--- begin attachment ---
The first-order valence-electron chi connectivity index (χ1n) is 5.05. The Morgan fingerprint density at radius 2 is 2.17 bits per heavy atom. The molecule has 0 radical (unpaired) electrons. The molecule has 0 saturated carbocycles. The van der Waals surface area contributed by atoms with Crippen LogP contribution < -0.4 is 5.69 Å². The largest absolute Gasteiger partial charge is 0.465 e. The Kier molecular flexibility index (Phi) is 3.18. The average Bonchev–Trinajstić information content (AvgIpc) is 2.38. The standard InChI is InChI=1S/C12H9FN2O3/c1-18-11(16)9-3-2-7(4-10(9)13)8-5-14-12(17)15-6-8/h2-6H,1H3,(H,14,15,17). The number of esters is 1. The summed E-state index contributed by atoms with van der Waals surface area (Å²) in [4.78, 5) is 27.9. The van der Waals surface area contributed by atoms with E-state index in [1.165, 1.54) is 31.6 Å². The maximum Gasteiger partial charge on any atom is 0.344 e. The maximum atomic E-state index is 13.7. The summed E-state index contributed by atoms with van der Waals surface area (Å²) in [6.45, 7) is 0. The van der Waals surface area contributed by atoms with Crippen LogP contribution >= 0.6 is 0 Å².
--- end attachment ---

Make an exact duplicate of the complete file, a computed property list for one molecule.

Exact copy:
The first-order valence-electron chi connectivity index (χ1n) is 5.05. The Morgan fingerprint density at radius 2 is 2.17 bits per heavy atom. The molecule has 0 radical (unpaired) electrons. The molecule has 0 saturated carbocycles. The van der Waals surface area contributed by atoms with Crippen LogP contribution < -0.4 is 5.69 Å². The largest absolute Gasteiger partial charge is 0.465 e. The Kier molecular flexibility index (Phi) is 3.18. The average Bonchev–Trinajstić information content (AvgIpc) is 2.38. The standard InChI is InChI=1S/C12H9FN2O3/c1-18-11(16)9-3-2-7(4-10(9)13)8-5-14-12(17)15-6-8/h2-6H,1H3,(H,14,15,17). The number of esters is 1. The summed E-state index contributed by atoms with van der Waals surface area (Å²) in [4.78, 5) is 27.9. The van der Waals surface area contributed by atoms with E-state index in [1.165, 1.54) is 31.6 Å². The maximum Gasteiger partial charge on any atom is 0.344 e. The maximum atomic E-state index is 13.7. The summed E-state index contributed by atoms with van der Waals surface area (Å²) in [6.45, 7) is 0. The van der Waals surface area contributed by atoms with Crippen LogP contribution >= 0.6 is 0 Å².